Learn to enjoy the beauty of messy long-term relationships
"Stars, they make me wonder where you are
Stars, up on heaven's boulevard..."
I was about to drive home from Parent-Teacher Conference Night. My day began around 7:15 a.m., when I arrived at school. It ended around 8 p.m. or so. Now, it was dark, just as it had been in the morning when I arrived. Difference was, the stars were out and shone brightly in the clear sky. Mesmerized, I walked to the car looking heavenward as puffs of my breath escaped my gaping mouth. Enter car. Start ignition. Wait, what is that?
On my dashboard, angled perfectly so the top of it touched the windshield, allowing it to remain upright, was a card. Perfectly formed cursive letters informed me it was from my husband. Oh, yeah, it was Valentine's Day. I had remembered the holiday in the morning, but since then, had lost myself in the day and really had not dwelled on the holiday. Of course, I had cards for John, my husband of nearly 24 years. They were in my purse, ready for me to give them to him during our late dinner. Yet, seeing this card surprised me.
John had been sick with the flu since the weekend. It was a "gift" I had given to him as I had it the week prior. Unable to work during the week, John had come in for Parent-Teacher Conferences. However, he instructed the middle school students who worked as greeters to inform any parent desiring to see Mr. Hill that he had the flu. This allowed parents to decide their own "risk level!" Therefore, I had not expected John to remember to get me a card for Valentine's Day. And yet...
Tears filled my eyes as I read the additional handwritten note inside the card. Looking through my front window, I allowed his words to sink in as the stars twinkled their approval. It was such a beautiful night. Clearing my eyes, I headed toward the road and turned on the radio.
Grace Potter and the Nocturnals filled the car with a song titled "Stars." The selection made me laugh as the lyrics are mostly about lost love. However, like all poems and lyrics, I like to interpret the words to fit my own purposes. Thus, on this night, I embraced the idea that a song, focusing on the stars, was playing.
The moment felt divine. I began singing, as one only does in private, for I know I cannot keep a tune. Along with my singing came a loss of awareness of my pace. Stop sign ahead. Getting here faster than anticipated. Screech to a stop. Thud.
Going slightly too fast. The energy didn't want to halt when the brakes stopped my car. Therefore, my school bag hit the floor. It had been in the seat of my passenger side. Oops! Going to be a bit of a mess to clean up, especially since I like to keep my school bag in a certain order. Oh well, why stress over it?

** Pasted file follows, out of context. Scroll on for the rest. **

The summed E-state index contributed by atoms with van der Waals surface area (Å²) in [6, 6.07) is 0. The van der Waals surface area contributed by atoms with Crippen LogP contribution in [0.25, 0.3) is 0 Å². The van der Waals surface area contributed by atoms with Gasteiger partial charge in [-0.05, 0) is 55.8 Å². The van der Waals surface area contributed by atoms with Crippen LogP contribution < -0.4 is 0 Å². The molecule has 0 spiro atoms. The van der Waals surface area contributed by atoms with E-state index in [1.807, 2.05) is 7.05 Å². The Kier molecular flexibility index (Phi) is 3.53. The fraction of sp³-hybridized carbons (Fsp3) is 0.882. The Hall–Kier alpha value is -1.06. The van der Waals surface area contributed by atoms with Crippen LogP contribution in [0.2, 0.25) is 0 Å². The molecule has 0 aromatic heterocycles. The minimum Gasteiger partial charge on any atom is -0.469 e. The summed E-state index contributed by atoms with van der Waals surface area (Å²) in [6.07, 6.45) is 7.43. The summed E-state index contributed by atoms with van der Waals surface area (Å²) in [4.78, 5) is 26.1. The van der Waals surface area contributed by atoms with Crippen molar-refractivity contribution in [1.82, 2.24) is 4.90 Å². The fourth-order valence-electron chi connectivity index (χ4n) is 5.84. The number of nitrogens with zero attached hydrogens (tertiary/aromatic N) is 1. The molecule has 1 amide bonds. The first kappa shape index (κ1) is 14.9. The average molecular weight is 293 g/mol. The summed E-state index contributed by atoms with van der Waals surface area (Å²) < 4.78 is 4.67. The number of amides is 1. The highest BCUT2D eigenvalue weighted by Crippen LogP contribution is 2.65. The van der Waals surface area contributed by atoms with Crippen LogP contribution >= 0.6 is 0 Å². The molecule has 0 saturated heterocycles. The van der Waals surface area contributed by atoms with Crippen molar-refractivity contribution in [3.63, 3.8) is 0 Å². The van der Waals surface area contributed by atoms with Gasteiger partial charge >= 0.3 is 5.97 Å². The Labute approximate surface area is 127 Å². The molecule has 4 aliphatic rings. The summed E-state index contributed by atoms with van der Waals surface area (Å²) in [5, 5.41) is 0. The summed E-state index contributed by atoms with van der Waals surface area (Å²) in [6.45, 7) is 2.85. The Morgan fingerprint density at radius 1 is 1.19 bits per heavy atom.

Isn't it funny? I do not keep my house as structured as I do that school bag. In fact, I am a terrible housekeeper -- or at least in my mind I am. As a working mom, there is never enough time to keep up with laundry, cooking, grocery shopping, ironing, dishes (our dishwasher has been broken for several months), dusting, sweeping, pets (and their litter boxes, ugh!). Not to mention the fact that I write on the side and like to exercise at least four days per week. Yet, at school, as well as anything related to school, I like to keep order. If only the rest of my life were so structured!
I thought of my school bag with the contents tossed about the floor of the passenger side of the car. There is a certain pocket in which I keep my grading pens; and, another two pockets that I use for my refillable water bottle and reusable coffee mug (I like to think I am "earth friendly"). In the middle and main compartment, I keep my lunch box. Then, on one side of my lunch box are papers to grade; while on the other side is the current book my students are or will be reading -- nice and orderly. The stars laugh with their sparkling eyes at my thoughts. Life is not "nice and orderly." If so, I would have never had the flu and given it to John! Shaking my head, I reflected upon our marriage.
So often, it is my opinion, that couples confuse "dating" with what an actual lasting relationship is. "Dating" is always fun, flirtatious, energetic and time filling. It is a type of high -- like my school bag, nice and orderly. Frivolity goes in this pocket. Charming allurement goes in another pocket. Excitement and "buzziness" goes in the main compartment, along with a side of cute clothes and lengthy time spent in semi-dark, romantic spots, one might not otherwise visit alone.
Whereas relationships have a certain grit to them, a certain type of messiness that requires stick-to-it-ness, like my house. This is the real me/you; and, this is our real world: children that get sick in the middle of the night; schedules that often run opposite of one another so that by the time we do see each other, we are too tired to talk; budget constraints that get tighter the more responsibilities "we" take on; and, well, let's face it, the day-to-day routine that reveals each person doesn't always look, act or speak as one does on at "date." So why bother?
Well, to be certain, that is a prevalent line of thought -- at least as our pop culture exemplifies. Still, I would argue, there is a certain beauty in the messiness of a long-term relationship. Look at the stars. They have been in the heavens well before and long after us. They are scattered about the sky in random order that changes with the seasons. Yet, look closely and one sees the perfect arrangement of the constellations, galaxies, planets and so forth. And, isn't that love over a lifetime?
May we all look at the stars and be reminded of the perfect scattering of love all around us.
Stephanie Hill is a freelance writer and an eighth-grade reading and writing teacher at South Point Middle School. She is also a lifelong resident of Lawrence County. She can be reached at firstname.lastname@example.org.